Unfortunately, the spinal cord is one area of the body that does not tend to heal. Once the spinal cord is completely severed, there is only the smallest chance that a paralyzed person will completely recover. That said, advanced medical therapies exist that can sometimes assist a person with a spinal cord injury diminish the level of his or her disabilities. Those therapies are expensive, though, and not everyone has medical insurance and/or the financial means to afford them.
At Greene Broillet & Wheeler, LLP, it pains us to meet an individual who is not able to afford the medical care that is vital to his or her health — especially when the injury was caused by another person’s negligence. In such cases, the negligent person or party responsible for the injuries can potentially be held liable and made to pay for the costs of medical care associated with the injury.
Identifying All Liable Parties
Just because a serious spinal cord injury has occurred, that does not guarantee success in court. Before seeking damages, injured victims will want to seek counsel from a law firm that will investigate their cases to identify all people and entities that may be at fault. For example, if a drunk driver strikes another car, and the accident results in a spinal cord injury, is it possible that a motor vehicle defect also played a role in worsening the accident? In that case, it may be possible to hold both the negligent driver and the manufacturer of the defective car accountable.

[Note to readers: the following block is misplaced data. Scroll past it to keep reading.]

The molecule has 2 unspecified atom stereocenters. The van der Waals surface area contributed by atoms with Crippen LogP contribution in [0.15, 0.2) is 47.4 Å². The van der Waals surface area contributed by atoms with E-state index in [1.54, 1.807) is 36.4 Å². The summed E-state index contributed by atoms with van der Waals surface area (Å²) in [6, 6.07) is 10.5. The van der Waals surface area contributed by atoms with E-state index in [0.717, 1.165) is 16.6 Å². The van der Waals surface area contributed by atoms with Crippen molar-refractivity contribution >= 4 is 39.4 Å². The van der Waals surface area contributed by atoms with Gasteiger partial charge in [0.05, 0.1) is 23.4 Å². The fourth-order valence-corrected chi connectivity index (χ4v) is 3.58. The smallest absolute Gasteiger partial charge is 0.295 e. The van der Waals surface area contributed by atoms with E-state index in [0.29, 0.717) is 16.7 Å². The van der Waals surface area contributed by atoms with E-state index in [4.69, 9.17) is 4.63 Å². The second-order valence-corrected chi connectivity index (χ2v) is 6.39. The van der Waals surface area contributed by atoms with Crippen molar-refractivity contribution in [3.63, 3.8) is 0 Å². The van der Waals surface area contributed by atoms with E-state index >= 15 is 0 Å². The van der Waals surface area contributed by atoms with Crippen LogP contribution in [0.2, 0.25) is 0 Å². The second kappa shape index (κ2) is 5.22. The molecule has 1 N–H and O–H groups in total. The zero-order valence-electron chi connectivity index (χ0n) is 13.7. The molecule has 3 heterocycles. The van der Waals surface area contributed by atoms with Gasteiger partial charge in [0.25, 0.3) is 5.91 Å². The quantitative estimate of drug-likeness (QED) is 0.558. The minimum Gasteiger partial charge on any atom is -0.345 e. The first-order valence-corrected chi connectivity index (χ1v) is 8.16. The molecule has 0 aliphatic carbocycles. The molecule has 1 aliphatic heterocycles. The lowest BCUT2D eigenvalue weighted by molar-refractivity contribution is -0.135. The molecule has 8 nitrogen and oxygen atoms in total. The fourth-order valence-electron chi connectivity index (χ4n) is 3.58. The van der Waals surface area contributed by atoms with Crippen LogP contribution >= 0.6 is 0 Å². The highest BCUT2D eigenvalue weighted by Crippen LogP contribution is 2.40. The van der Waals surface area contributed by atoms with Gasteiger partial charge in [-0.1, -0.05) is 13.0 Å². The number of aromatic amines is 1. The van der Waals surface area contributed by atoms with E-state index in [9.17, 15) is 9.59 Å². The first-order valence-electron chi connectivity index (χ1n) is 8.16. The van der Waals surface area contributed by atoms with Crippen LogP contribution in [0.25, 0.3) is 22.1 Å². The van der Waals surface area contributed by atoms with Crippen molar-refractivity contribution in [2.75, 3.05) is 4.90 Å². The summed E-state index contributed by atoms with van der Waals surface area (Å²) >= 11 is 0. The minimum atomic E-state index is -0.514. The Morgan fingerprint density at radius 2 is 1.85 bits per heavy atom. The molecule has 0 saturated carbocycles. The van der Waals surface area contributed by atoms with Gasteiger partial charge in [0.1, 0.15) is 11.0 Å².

Accurately Determining All Past and Future Damages
In addition to considering all of the parties who may be liable in a given spinal cord accident case, it is also necessary to consider all the costs and damages that may have already resulted and will result in the future because of the injury. For example, the severe disabilities that result from a spinal cord injury may continue for the rest of one’s life. They could include the immense cost of in-home nursing care services, an inability to work and earn a living and loss of consortium and/or loss of companionship from a spouse.
If you do not have an attorney to help you accurately measure these potential costs, you may end up with less than the amount you need to facilitate your care and provide for your family.